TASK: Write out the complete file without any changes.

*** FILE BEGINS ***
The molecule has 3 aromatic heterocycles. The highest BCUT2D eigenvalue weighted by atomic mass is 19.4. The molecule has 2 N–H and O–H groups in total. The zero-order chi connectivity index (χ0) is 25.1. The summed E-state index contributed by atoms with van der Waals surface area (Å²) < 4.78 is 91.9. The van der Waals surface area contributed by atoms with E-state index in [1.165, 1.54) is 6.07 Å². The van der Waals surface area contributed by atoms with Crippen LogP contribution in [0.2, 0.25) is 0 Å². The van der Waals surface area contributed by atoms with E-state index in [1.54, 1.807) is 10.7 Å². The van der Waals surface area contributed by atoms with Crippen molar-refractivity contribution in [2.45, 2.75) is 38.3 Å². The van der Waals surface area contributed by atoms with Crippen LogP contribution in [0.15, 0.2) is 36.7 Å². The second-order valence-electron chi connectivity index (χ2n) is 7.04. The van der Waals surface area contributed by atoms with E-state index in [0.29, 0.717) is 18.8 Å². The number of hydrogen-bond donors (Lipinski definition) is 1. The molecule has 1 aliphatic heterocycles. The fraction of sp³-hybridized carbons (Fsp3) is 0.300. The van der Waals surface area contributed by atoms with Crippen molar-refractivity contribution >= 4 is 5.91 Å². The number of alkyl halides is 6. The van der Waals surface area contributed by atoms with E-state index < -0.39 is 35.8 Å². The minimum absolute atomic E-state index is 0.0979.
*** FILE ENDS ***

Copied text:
The molecule has 3 aromatic heterocycles. The highest BCUT2D eigenvalue weighted by atomic mass is 19.4. The molecule has 2 N–H and O–H groups in total. The zero-order chi connectivity index (χ0) is 25.1. The summed E-state index contributed by atoms with van der Waals surface area (Å²) < 4.78 is 91.9. The van der Waals surface area contributed by atoms with E-state index in [1.165, 1.54) is 6.07 Å². The van der Waals surface area contributed by atoms with Crippen LogP contribution in [0.2, 0.25) is 0 Å². The van der Waals surface area contributed by atoms with E-state index in [1.54, 1.807) is 10.7 Å². The van der Waals surface area contributed by atoms with Crippen molar-refractivity contribution in [2.45, 2.75) is 38.3 Å². The van der Waals surface area contributed by atoms with Crippen LogP contribution in [0.15, 0.2) is 36.7 Å². The second-order valence-electron chi connectivity index (χ2n) is 7.04. The van der Waals surface area contributed by atoms with E-state index in [0.29, 0.717) is 18.8 Å². The number of hydrogen-bond donors (Lipinski definition) is 1. The molecule has 1 aliphatic heterocycles. The fraction of sp³-hybridized carbons (Fsp3) is 0.300. The van der Waals surface area contributed by atoms with Crippen molar-refractivity contribution >= 4 is 5.91 Å². The number of alkyl halides is 6. The van der Waals surface area contributed by atoms with E-state index < -0.39 is 35.8 Å². The minimum absolute atomic E-state index is 0.0979.